What is a Menstrual Migraine?
Menstrual Migraine (MM) is a neurovascular disorder1 caused by an underlying neurological condition that is thought to be triggered by the customary hormonal changes of a woman’s cycle. The WHO and the Global Burden of Disease study ranked migraine among the top most prevalent disorders in the world, and among the top seventh highest causes of disability worldwide2,3. About 50% of women with a migraine diagnosis also report an association with menstruation3,4.
The typical pattern for a MM episode occurs in the first days preceding or beginning of menstruation but some patients also report mid-cycle MM as well. Patients with menstrual migraine do not generally have hormonal abnormalities (as discussed in detail below)5.
Compared to migraines that may occur at other times of the month for such patients, MM can often be more severe, last longer, but don’t usually exhibit aura phenomenon. Nausea and vomiting are a common feature in MM as is an intense tiredness in the prodromal phase.
What is the Cause of Migraine?
On the surface, the cause may be attributed to chemical or hormonal imbalances stress, tension, fatigue, but in reality these are more accurately triggers and not “the” cause. In fact, oestrogen and progesterone fluctuations were naturally thought to be a cause, however current thinking by experts7 is that “abnormal central nervous system response to normal fluctuations in hormones is the likely underlying cause of menstrual migraine”7 and that “we must look at other factors (other than hormones)”7 for successful treatment.
So what is the real cause?
Thankfully, research is now revealing what every migraine sufferer knew all along, namely it’s not “all in your head!”5,6. In fact, what is emerging is the fact of a common pathway or “headache headquarters” in the brainstem where multiple neurons converge. This specific region is called the Trigeminocervical complex (TCC) and is a “holy grail” of sorts for both researchers and sufferers alike. Furthermore, recent studies have revealed that one of the most powerful causes of brainstem sensitivity is the upper neck or Cervical spine5,8,9.
Even between an episode or attack, research shows that all migraineurs exhibit a sensitized brainstem. This explains why otherwise normal stimuli (like hormonal changes) are registered by a migraineurs nervous system as a stressor or trigger for an attack…it is normal everyday stressors activating an already sensitized brainstem. Therefore, the real cause of the neurovascular event we call a migraine, is this underlying neurological condition.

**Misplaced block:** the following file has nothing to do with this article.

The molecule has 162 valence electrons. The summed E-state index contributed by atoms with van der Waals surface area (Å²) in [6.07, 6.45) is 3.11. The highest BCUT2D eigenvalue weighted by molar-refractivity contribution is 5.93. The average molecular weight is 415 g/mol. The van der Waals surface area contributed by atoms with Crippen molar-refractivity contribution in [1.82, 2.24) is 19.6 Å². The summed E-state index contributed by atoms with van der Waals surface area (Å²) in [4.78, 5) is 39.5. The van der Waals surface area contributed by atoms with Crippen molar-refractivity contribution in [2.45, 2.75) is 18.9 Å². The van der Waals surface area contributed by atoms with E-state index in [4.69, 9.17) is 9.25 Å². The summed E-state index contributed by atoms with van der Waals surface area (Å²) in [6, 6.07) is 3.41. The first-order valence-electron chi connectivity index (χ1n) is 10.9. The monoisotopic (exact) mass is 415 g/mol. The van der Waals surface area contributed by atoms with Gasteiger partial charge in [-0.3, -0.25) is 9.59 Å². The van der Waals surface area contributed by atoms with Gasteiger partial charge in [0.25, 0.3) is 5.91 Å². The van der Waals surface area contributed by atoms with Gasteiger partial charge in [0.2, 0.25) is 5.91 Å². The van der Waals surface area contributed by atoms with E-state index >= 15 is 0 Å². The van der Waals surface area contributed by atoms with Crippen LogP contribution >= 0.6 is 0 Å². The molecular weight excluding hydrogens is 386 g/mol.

During an attack an already sensitized brainstem (by the neck or other causes) is activated by a trigger, which then sets off an explosive positive feedback loop from the cortex and back to the brainstem. The already “cranky” hyper sensitized brainstem fires and the cortical brain cells respond with cortical spreading depression causing inflammation of the blood vessels, dura and local tissues.
The trigeminal nerve then picks up this amplified signal and becomes inflamed and sensitized itself lighting up pain in the face, head and scalp which then sends powerful signals back to the brain stem and the pain neuromatrix…and the vicious cycle continues amplifying and causing intense pain and multiple effects.
The good news is this brainstem sensitivity can be treated with an integrated and combined therapy approach, with a critical step being expert screening of the upper neck as a primary contributor of sensitivity in the brainstem3,4.
Our unique combined therapy approach is logical and evidence-based and aimed at decreasing the sensitivity in the brainstem at the “headache headquarters” with a number of safe treatment options individualized to your headache type.
Click the links for more information on how we perform Our Assessment or Our Treatment or to learn more about our revolutionary 4 phase S.T.E.P. into FREEDOM TM program to help you live life headache free!
- Goadsby PJ, Lipton RB, Ferrari MD. (2002) Migraine–current understanding and treatment. N Engl J Med 2002; 346: 257–70
- Vos T, Flaxman AD, Naghavi M, et al. (2012) Years lived with disability (YLDs) for 1160 sequelae of 289 diseases and injuries 1990-2010: A systematic analysis for the Global Burden of Disease Study 2010. Lancet 2012; 380: 2163–2196
- Pringsheim T, Davenport WJ, Dodick D. Acute treatment and prevention of menstrually related migraine headache: evidence-based review. Neurology. 2008 Apr 22;70(17):1555-63
- Lipton RB et. al. (2001) Prevalence and burden of Migraine in the United States. Headache 2001:41 646-657
- Watson D, (2015) “Sensitive New Age Migraine”; video lecture
- Goadsby, P,J, (2009) The vascular theory of Migraine. A great story wrecked by the facts. Brain, 132 (1), pp 6-7.
- Loder E. Current Treatment Options in Neurology 2001, Volume 3, Issue 2, pp 189-200
- Watson D. and Drummond (2014). “Cervical Referral of Head Pain in Migraineurs: Effects on the Nociceptive Blink Reflex””Cephalalgia. 54: 1035-1045. Doi 10.1111/head.12335.
- Watson, D. Drummond, P.D. (2012). “Head Pain Referral During Examination of the Neck in Migraine and Tension-Type Headache”. Headache. 52: 1226-1235. Doi: 10.1111/j.1526-4610.2012.02169.x
The Headache + Migraine Clinic
Telephone: 1300 HOPE 4 YOU (1300 467 349)
Brisbane West (Springfield Central)
Suite 3, Level 1, Orion Springfield Central
1 Main Street, Springfield Central QLD 4300